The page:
Material Agency

Towards a Non-Anthropocentric Approach

  • Carl Knappett
  • Lambros Malafouris

Table of contents

  1. Front Matter
    Pages i-xix
  2. John Law, Annemarie Mol
    Pages 57-77
  3. Owain Jones, Paul Cloke
    Pages 79-96
  4. Richard Harper, Alex Taylor, Micheal Molloy
    Pages 97-119
  5. Andrew Cochrane
    Pages 157-186
  6. Sander E. van der Leeuw
    Pages 217-247
  7. Back Matter
    Pages 249-256

About this book


Agency is a key theme that cross-cuts a wide raft of disciplines in the humanities, social sciences and beyond; yet it is invariably discussed separately behind closed disciplinary doors.

Within archaeology, agency has been characterized as a uniquely human attribute, and a means of incorporating individual intentionality into theoretical discourse. In other domains, however, notions of non-human and ‘material’ agency have been finding currency, and it is our aim to introduce some of these themes into archaeology and develop a non-anthropocentric approach to agency.

It is anticipated that such a perspective will not only help us achieve more convincing interpretations of the past, giving a more active role to material culture, but also throw new light on the changing role of artifacts in the present and the future.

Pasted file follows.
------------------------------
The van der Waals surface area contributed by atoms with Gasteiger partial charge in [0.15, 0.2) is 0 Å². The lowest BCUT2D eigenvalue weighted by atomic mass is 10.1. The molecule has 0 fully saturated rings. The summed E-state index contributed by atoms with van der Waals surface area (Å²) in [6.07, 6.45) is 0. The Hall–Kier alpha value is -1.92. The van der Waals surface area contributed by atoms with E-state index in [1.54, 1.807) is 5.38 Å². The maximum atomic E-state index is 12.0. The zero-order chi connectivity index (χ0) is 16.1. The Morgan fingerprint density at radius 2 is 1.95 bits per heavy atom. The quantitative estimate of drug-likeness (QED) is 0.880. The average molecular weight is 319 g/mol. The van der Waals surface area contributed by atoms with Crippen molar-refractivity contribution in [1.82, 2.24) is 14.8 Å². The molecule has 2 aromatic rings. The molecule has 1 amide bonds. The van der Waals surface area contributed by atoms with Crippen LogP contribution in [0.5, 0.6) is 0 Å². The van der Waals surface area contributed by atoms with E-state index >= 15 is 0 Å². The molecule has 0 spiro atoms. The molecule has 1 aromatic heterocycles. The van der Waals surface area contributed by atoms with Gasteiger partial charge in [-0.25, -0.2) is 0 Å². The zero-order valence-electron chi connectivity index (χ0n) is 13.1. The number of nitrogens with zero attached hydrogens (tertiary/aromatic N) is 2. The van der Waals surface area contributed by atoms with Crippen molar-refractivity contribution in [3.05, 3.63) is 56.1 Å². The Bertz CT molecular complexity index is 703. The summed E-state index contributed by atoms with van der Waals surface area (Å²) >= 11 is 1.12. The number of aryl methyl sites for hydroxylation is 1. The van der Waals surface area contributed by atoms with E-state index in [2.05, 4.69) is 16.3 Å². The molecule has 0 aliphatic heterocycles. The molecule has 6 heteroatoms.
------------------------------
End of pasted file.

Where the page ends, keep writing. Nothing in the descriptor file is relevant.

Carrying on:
This book is a groundbreaking attempt to address questions of non-human and material agency from a wide range of perspectives and disciplines: archaeology, anthropology, sociology, cognitive science, philosophy, and economics. The editors and authors demostrate that a distributed, relational approach to agency, incorporating both humans and artifacts, has important ramifications for how we understand material culture.


Archaeology Material Culture Pierre Bourdieu Skill Studies Sociology archaeology of memory artifacts cognitive science intelligent artefacts material agency material entities science social theory symbiotic relationships

Editors and affiliations

  • Carl Knappett
    • 1
  • Lambros Malafouris
    • 2
  1. 1.University of TorontoTorontoCanada
  2. 2.University of CambridgeCambridgeUK

Bibliographic information